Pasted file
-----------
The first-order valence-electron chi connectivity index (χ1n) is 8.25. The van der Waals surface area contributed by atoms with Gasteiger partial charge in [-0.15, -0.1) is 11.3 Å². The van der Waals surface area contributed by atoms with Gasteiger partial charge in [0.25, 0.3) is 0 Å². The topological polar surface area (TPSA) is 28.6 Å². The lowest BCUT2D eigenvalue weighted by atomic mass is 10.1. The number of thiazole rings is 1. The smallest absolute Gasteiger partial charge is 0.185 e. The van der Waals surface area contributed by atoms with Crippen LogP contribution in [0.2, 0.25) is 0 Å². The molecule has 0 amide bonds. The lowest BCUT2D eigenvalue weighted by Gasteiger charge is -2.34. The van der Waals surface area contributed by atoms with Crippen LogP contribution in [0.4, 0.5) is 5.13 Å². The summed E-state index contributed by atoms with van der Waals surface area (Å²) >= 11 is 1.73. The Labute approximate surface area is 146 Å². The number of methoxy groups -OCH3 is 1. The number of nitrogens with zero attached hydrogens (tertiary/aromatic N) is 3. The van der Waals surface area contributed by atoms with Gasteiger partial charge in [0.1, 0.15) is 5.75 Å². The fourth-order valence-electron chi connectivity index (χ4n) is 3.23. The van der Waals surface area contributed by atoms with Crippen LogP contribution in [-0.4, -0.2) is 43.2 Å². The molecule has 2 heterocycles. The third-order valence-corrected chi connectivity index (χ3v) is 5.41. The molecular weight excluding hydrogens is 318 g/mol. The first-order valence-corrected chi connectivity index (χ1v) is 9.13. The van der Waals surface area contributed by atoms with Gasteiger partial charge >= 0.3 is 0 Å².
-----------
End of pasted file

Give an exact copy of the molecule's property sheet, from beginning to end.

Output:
The first-order valence-electron chi connectivity index (χ1n) is 8.25. The van der Waals surface area contributed by atoms with Gasteiger partial charge in [-0.15, -0.1) is 11.3 Å². The van der Waals surface area contributed by atoms with Gasteiger partial charge in [0.25, 0.3) is 0 Å². The topological polar surface area (TPSA) is 28.6 Å². The lowest BCUT2D eigenvalue weighted by atomic mass is 10.1. The number of thiazole rings is 1. The smallest absolute Gasteiger partial charge is 0.185 e. The van der Waals surface area contributed by atoms with Crippen LogP contribution in [0.2, 0.25) is 0 Å². The molecule has 0 amide bonds. The lowest BCUT2D eigenvalue weighted by Gasteiger charge is -2.34. The van der Waals surface area contributed by atoms with Crippen LogP contribution in [0.4, 0.5) is 5.13 Å². The summed E-state index contributed by atoms with van der Waals surface area (Å²) >= 11 is 1.73. The Labute approximate surface area is 146 Å². The number of methoxy groups -OCH3 is 1. The number of nitrogens with zero attached hydrogens (tertiary/aromatic N) is 3. The van der Waals surface area contributed by atoms with Gasteiger partial charge in [0.1, 0.15) is 5.75 Å². The fourth-order valence-electron chi connectivity index (χ4n) is 3.23. The van der Waals surface area contributed by atoms with Crippen LogP contribution in [-0.4, -0.2) is 43.2 Å². The molecule has 2 heterocycles. The third-order valence-corrected chi connectivity index (χ3v) is 5.41. The molecular weight excluding hydrogens is 318 g/mol. The first-order valence-corrected chi connectivity index (χ1v) is 9.13. The van der Waals surface area contributed by atoms with Gasteiger partial charge >= 0.3 is 0 Å².